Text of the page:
IL1B and TNF are known to influence the function of lacrimal gland tissues [14]. In addition, Il1b and Tnf mRNA are increased in lacrimal gland and salivary glands of animal models with exocrine gland inflammatory dysfunction and on the ocular surface of patients with dry eye syndrome [15, 16]. AGE-related mechanisms have been found to play a role in the pathogenesis of ocular diseases such as diabetic vitreous-retinopathy [17, 18, 19], age-related macular degeneration [20, 21] and cataract [22, 23, 24]. Taken together, these data suggest that the possible mechanisms by which hyperglycaemia and oxidative stress act in diabetes-related lacrimal gland dysfunction may involve the formation of AGE and activation of NFKB1 in the lacrimal gland, leading to the expression of pro-inflammatory cytokines such as IL1B and TNF in this tissue.

Streptozotocin has been used for decades to induce diabetes in animal models. However, the lacrimal gland and ocular surface alterations that are related to diabetes have not been completely characterised in this model [9, 25, 26].

Therefore, the objectives of the present study were: (1) to characterise diabetes-related alterations in lacrimal glands and tears of streptozotocin-induced diabetic rats; (2) to determine whether lacrimal gland and ocular surface tissues express NFKB1, AGE and AGER; and (3) to evaluate the influence of diabetes on the expression of AGE, AGER and NFKB1 in the lacrimal gland.

Materials and methods

Animal model

Eight-week-old male Wistar rats (Rattus norvegicus) were obtained from the State University of Campinas Animal Breeding Centre, Campinas, São Paulo, Brazil. Animals were given free access to standard rodent chow and water. Food was withdrawn 12 h before the experiments and diabetes was induced with a single dose of streptozotocin (Sigma, St Louis, MO, USA), 60 mg/kg body weight, diluted in 1 ml citrate buffer 0.01 mol/l administered through the caudal vein. Controls were injected with citrate buffer alone. Comparative studies of the two groups were performed 10 weeks after diabetes induction.

All experimental procedures adhered to the "Principles of laboratory animal care" (NIH publication no. 85-23), and were approved by the University's committee on animal experimentation.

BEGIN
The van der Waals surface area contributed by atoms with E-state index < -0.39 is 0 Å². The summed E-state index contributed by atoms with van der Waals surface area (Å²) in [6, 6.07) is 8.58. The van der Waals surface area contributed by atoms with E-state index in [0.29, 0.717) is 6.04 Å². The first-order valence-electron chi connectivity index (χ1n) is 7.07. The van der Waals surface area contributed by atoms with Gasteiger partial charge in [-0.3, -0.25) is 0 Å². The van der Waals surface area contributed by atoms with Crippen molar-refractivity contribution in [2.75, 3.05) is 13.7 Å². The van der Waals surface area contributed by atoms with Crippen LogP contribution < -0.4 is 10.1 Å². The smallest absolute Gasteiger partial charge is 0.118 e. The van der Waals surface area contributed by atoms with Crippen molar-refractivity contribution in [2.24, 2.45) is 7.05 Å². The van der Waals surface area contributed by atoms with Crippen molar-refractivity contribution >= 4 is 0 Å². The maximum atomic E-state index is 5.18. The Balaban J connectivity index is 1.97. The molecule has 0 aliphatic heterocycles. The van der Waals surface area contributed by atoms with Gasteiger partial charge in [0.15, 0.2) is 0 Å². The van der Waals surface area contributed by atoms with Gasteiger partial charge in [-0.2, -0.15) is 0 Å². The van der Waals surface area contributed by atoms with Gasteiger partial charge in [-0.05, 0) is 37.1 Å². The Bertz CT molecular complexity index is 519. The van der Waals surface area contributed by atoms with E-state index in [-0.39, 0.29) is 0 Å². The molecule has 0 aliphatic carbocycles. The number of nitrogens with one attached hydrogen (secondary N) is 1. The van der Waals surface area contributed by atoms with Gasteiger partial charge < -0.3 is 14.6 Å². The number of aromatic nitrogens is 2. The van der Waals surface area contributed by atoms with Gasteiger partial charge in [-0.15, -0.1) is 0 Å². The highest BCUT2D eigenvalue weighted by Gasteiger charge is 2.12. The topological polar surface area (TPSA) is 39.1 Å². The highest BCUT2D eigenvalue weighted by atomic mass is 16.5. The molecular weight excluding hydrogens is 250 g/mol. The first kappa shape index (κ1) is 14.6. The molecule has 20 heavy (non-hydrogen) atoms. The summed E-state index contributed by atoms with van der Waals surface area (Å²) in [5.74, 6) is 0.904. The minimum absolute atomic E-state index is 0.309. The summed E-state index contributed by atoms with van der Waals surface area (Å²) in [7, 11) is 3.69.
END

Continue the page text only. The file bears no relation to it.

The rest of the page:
Serum glucose determination

Four weeks after treatment, rats were anaesthetised with an intraperitoneal injection of sodium thiopental, 50 mg/kg (Cristália, Itapira, SP, Brazil), and blood samples were collected from streptozotocin-treated and control animals (n=15 per group) by puncture of a caudal vein 10 to 15 min later, as soon as anaesthesia was assured by the loss of foot and corneal reflexes. Samples were analysed by the colorimetric oxidase glucose method (Labtest, Lagoa Santa, MG, Brazil), and absorbance values, determined by spectrophotometry (U-2000 spectrophotometer; Hitachi, Japan), were compared to a known glucose concentration curve.

Determination of tear volume and IL1B and TNF content in the tear film

Tear volume was measured in both study groups (n=10 per group) 10 weeks after streptozotocin treatment. Under the same anaesthetic conditions, tears were collected with the use of micropipettes (Eppendorf Research, Hamburg, Germany) from the lacrimal meniscus, while trying to collect the whole tear volume in one take and also to avoid stimuli.

IL1B and TNF were measured in tears (n=5 per group) from diabetic and control rats using an ELISA kit for IL1B and TNF (Pierce Endogen, Rockford, IL, USA), according to manufacturer's instructions.

Assay of peroxidase activity in lacrimal gland